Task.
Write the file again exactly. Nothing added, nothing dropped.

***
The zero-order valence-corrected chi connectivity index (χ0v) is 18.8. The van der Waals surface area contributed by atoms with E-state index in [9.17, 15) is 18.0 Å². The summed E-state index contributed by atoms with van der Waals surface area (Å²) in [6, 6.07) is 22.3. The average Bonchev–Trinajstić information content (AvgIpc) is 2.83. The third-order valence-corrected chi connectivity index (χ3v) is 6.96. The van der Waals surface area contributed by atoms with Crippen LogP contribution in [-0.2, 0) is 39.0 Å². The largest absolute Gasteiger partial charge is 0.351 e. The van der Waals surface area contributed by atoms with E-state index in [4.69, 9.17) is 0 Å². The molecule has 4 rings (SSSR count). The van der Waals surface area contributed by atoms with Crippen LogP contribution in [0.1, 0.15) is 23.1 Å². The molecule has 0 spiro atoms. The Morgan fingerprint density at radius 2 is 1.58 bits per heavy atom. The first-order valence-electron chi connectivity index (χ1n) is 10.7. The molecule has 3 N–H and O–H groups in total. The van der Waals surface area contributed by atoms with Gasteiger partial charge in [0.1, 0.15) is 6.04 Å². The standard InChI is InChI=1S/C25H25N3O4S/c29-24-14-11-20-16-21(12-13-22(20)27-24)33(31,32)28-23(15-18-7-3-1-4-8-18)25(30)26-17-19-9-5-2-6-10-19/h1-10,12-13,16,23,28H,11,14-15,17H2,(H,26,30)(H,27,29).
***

The zero-order valence-corrected chi connectivity index (χ0v) is 18.8. The van der Waals surface area contributed by atoms with E-state index in [9.17, 15) is 18.0 Å². The summed E-state index contributed by atoms with van der Waals surface area (Å²) in [6, 6.07) is 22.3. The average Bonchev–Trinajstić information content (AvgIpc) is 2.83. The third-order valence-corrected chi connectivity index (χ3v) is 6.96. The van der Waals surface area contributed by atoms with Crippen LogP contribution in [-0.2, 0) is 39.0 Å². The largest absolute Gasteiger partial charge is 0.351 e. The van der Waals surface area contributed by atoms with E-state index in [4.69, 9.17) is 0 Å². The molecule has 4 rings (SSSR count). The van der Waals surface area contributed by atoms with Crippen LogP contribution in [0.1, 0.15) is 23.1 Å². The molecule has 0 spiro atoms. The Morgan fingerprint density at radius 2 is 1.58 bits per heavy atom. The first-order valence-electron chi connectivity index (χ1n) is 10.7. The molecule has 3 N–H and O–H groups in total. The van der Waals surface area contributed by atoms with Gasteiger partial charge in [0.1, 0.15) is 6.04 Å². The standard InChI is InChI=1S/C25H25N3O4S/c29-24-14-11-20-16-21(12-13-22(20)27-24)33(31,32)28-23(15-18-7-3-1-4-8-18)25(30)26-17-19-9-5-2-6-10-19/h1-10,12-13,16,23,28H,11,14-15,17H2,(H,26,30)(H,27,29).